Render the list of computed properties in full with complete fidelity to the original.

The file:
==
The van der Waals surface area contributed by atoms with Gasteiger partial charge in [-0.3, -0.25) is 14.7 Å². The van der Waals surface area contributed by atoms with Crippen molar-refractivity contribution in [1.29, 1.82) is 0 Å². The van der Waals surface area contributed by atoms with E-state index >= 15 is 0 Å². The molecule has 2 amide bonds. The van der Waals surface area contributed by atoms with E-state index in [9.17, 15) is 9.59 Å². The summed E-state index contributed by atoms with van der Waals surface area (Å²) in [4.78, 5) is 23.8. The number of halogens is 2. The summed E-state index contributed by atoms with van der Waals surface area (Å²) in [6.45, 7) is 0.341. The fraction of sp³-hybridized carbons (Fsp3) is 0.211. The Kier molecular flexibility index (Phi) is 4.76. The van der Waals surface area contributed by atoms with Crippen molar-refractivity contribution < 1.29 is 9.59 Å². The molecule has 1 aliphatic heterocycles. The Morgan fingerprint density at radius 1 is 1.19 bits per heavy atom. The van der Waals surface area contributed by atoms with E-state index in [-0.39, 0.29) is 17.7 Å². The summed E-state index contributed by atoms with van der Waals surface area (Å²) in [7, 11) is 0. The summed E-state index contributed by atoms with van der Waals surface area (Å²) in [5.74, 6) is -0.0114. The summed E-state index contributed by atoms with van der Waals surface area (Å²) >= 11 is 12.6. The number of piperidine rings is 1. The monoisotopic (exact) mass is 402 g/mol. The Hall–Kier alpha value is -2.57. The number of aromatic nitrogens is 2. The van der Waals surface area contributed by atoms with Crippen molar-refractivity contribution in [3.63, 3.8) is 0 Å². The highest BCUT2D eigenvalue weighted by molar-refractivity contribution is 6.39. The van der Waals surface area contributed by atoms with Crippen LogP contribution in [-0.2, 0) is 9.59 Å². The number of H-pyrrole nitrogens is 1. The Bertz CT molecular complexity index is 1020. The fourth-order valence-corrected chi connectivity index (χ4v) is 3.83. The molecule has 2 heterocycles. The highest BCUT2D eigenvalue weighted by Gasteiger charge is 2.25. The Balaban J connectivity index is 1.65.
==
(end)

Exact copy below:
The van der Waals surface area contributed by atoms with Gasteiger partial charge in [-0.3, -0.25) is 14.7 Å². The van der Waals surface area contributed by atoms with Crippen molar-refractivity contribution in [1.29, 1.82) is 0 Å². The van der Waals surface area contributed by atoms with E-state index >= 15 is 0 Å². The molecule has 2 amide bonds. The van der Waals surface area contributed by atoms with E-state index in [9.17, 15) is 9.59 Å². The summed E-state index contributed by atoms with van der Waals surface area (Å²) in [4.78, 5) is 23.8. The number of halogens is 2. The summed E-state index contributed by atoms with van der Waals surface area (Å²) in [6.45, 7) is 0.341. The fraction of sp³-hybridized carbons (Fsp3) is 0.211. The Kier molecular flexibility index (Phi) is 4.76. The van der Waals surface area contributed by atoms with Crippen molar-refractivity contribution < 1.29 is 9.59 Å². The molecule has 1 aliphatic heterocycles. The Morgan fingerprint density at radius 1 is 1.19 bits per heavy atom. The van der Waals surface area contributed by atoms with E-state index in [-0.39, 0.29) is 17.7 Å². The summed E-state index contributed by atoms with van der Waals surface area (Å²) in [7, 11) is 0. The summed E-state index contributed by atoms with van der Waals surface area (Å²) in [5.74, 6) is -0.0114. The summed E-state index contributed by atoms with van der Waals surface area (Å²) >= 11 is 12.6. The number of piperidine rings is 1. The monoisotopic (exact) mass is 402 g/mol. The Hall–Kier alpha value is -2.57. The number of aromatic nitrogens is 2. The van der Waals surface area contributed by atoms with Crippen molar-refractivity contribution in [3.63, 3.8) is 0 Å². The highest BCUT2D eigenvalue weighted by molar-refractivity contribution is 6.39. The van der Waals surface area contributed by atoms with Crippen LogP contribution in [-0.2, 0) is 9.59 Å². The number of H-pyrrole nitrogens is 1. The Bertz CT molecular complexity index is 1020. The fourth-order valence-corrected chi connectivity index (χ4v) is 3.83. The molecule has 2 heterocycles. The highest BCUT2D eigenvalue weighted by Gasteiger charge is 2.25. The Balaban J connectivity index is 1.65.